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Effort to Increase Minorities in Higher Ed Needs to Start Early

Experts responded yesterday to a recent report about low college completion rates among minorities with ideas that included remedies from K-12.

While there is no quick fix, sponsors of the report, Minorities in Higher Education 2010, convened a panel to discuss the survey results and possible approaches to close the achievement gap.

The report found progress in college completion was virtually stagnant for African-Americans and Hispanics. It also showed younger minorities were slipping in their postsecondary attainment compared to their older peers. (See post.)

"For high schools, the culture of low expectations that continues to persist is a challenge that must be overcome if we are going partner effectively in increasing access to higher education," said Charles Martinez, vice president for institutional equity and diversity at the University of Oregon during the Nov. 17 webinar hosted by the American Council on Education. He suggested colleges work more closely with K-12 teachers and counselors to bridge the gap for minority students.

"Lack of preparation for college is one of the key barriers to access for underrepesented students," said Martinez. For instance, students who want to study physics in college need to get on the career path in middle school or earlier to develop the necessary math and science skills to succeed, he added.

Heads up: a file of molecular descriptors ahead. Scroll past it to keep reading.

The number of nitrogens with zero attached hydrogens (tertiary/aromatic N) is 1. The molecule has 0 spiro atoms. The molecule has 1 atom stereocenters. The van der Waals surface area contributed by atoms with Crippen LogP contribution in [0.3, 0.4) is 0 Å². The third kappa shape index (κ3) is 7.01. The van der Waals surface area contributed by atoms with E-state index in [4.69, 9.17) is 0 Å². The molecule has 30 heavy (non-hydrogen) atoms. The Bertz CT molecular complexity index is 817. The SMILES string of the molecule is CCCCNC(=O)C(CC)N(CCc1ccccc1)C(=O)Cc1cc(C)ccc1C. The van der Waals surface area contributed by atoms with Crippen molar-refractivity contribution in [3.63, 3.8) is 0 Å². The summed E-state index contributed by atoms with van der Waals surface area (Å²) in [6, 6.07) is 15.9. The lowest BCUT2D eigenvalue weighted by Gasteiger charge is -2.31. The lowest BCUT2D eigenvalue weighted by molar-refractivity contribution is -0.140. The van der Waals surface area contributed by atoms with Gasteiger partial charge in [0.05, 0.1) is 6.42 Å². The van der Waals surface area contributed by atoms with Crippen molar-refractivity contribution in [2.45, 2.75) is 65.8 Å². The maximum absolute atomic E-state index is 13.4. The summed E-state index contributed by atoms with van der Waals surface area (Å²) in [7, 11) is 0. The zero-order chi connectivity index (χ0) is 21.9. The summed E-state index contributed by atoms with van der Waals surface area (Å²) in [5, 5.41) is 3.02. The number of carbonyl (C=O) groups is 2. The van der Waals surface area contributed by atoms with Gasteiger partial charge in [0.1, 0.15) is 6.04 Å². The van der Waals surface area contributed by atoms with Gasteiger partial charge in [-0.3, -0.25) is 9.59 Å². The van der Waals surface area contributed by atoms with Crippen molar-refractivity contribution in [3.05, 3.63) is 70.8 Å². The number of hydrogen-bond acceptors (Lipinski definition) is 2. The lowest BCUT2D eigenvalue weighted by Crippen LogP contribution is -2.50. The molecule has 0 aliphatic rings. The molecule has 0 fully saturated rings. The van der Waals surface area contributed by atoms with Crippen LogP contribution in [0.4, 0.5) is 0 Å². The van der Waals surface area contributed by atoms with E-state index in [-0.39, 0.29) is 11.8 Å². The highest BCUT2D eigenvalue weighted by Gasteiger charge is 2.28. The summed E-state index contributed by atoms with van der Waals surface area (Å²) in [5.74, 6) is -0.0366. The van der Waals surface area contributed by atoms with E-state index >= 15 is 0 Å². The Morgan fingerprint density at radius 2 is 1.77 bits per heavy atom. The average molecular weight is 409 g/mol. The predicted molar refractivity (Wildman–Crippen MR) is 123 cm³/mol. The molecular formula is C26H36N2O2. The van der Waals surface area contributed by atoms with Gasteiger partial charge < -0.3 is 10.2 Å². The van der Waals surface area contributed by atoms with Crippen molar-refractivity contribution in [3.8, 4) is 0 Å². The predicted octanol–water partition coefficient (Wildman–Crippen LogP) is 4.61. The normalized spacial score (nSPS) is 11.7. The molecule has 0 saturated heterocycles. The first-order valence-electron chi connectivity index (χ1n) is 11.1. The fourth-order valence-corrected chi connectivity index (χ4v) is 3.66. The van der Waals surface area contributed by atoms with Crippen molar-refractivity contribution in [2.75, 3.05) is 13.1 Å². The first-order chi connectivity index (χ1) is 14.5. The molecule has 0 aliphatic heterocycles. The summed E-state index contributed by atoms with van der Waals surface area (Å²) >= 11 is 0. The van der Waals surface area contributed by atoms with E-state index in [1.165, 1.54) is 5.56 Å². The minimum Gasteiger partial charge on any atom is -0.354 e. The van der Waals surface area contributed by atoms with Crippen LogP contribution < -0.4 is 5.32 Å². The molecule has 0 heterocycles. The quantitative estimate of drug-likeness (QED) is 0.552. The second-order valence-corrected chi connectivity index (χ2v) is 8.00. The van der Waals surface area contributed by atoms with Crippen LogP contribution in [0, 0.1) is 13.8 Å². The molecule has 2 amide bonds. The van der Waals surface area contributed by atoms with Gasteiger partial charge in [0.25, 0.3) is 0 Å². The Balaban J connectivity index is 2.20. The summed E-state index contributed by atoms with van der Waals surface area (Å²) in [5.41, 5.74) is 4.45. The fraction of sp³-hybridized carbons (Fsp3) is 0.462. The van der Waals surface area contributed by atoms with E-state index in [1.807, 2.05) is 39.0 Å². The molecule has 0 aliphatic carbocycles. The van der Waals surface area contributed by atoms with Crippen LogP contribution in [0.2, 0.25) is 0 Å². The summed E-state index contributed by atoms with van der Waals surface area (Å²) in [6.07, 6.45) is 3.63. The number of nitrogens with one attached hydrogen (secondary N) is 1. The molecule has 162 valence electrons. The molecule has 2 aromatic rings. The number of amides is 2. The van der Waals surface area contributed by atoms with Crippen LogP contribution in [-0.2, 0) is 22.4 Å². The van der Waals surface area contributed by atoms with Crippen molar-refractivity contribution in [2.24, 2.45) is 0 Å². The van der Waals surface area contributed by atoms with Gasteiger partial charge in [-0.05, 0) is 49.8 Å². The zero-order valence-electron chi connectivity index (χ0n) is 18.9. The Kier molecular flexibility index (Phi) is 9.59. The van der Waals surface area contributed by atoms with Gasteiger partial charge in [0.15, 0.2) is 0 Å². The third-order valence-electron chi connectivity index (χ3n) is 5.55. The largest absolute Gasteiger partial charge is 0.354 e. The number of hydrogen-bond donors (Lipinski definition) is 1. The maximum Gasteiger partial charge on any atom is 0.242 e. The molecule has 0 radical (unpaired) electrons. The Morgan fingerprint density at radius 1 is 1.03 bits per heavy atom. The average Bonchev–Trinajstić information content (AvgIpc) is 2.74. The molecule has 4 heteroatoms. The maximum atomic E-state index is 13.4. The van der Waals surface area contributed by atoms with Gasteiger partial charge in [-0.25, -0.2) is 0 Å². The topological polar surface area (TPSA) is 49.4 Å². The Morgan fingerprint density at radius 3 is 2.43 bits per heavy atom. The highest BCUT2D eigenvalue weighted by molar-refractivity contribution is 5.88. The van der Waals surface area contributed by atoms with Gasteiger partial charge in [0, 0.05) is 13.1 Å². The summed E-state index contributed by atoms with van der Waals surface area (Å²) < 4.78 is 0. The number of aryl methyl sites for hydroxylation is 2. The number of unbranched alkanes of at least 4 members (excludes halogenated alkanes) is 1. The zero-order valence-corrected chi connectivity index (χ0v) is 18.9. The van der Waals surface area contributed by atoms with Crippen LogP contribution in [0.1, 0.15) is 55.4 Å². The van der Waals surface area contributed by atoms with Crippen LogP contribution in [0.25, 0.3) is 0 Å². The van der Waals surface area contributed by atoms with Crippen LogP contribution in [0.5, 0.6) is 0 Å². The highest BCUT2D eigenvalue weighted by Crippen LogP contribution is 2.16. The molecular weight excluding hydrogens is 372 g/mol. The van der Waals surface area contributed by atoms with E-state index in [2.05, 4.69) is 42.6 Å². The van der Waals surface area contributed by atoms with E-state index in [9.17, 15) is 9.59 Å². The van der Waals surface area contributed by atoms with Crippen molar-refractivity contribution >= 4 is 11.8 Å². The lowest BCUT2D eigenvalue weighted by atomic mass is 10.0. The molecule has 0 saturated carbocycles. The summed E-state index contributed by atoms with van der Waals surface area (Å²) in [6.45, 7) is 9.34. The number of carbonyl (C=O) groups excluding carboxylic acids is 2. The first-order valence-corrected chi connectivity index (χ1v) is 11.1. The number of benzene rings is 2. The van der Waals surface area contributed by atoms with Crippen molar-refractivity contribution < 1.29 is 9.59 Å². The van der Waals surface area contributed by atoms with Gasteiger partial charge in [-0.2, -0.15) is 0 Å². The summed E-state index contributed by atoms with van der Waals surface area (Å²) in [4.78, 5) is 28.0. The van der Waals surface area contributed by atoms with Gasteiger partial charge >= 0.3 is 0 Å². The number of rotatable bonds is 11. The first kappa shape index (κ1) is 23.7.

Wanda Mitchell, vice provost for faculty development and inclusive excellence at the University of New Hampshire, said K-12 teachers need to closely track students to make sure they are mastering the material. She encouraged schools not only to focus on achievement in the classroom, but also to encourage student involvement in extracurricular activities to get students engaged and motivated to see college as an option.

On college campuses, the panelists suggested proactive diversity efforts to help minority students succeed. Mitchell emphasized the importance of offering adequate financial assistance and academic support in the evenings and weekends to accommodate non-traditional students. Establishing early warning systems, providing classroom assessment of learning, and engaging faculty more closely with students could also help with minority retention, she said.

"Interventions to increase access and success are relatively simple ideas, but not necessarily easy to implement," said Martinez. He suggested colleges focuses on strategies that are most effective and include diversity in strategic planning, along with measurable goals for achieving equity in education. When it comes to communication, Martinez said colleges should look at their messaging, looking at translations of material and other ways to be in tuned culturally to build trust with minority communities.

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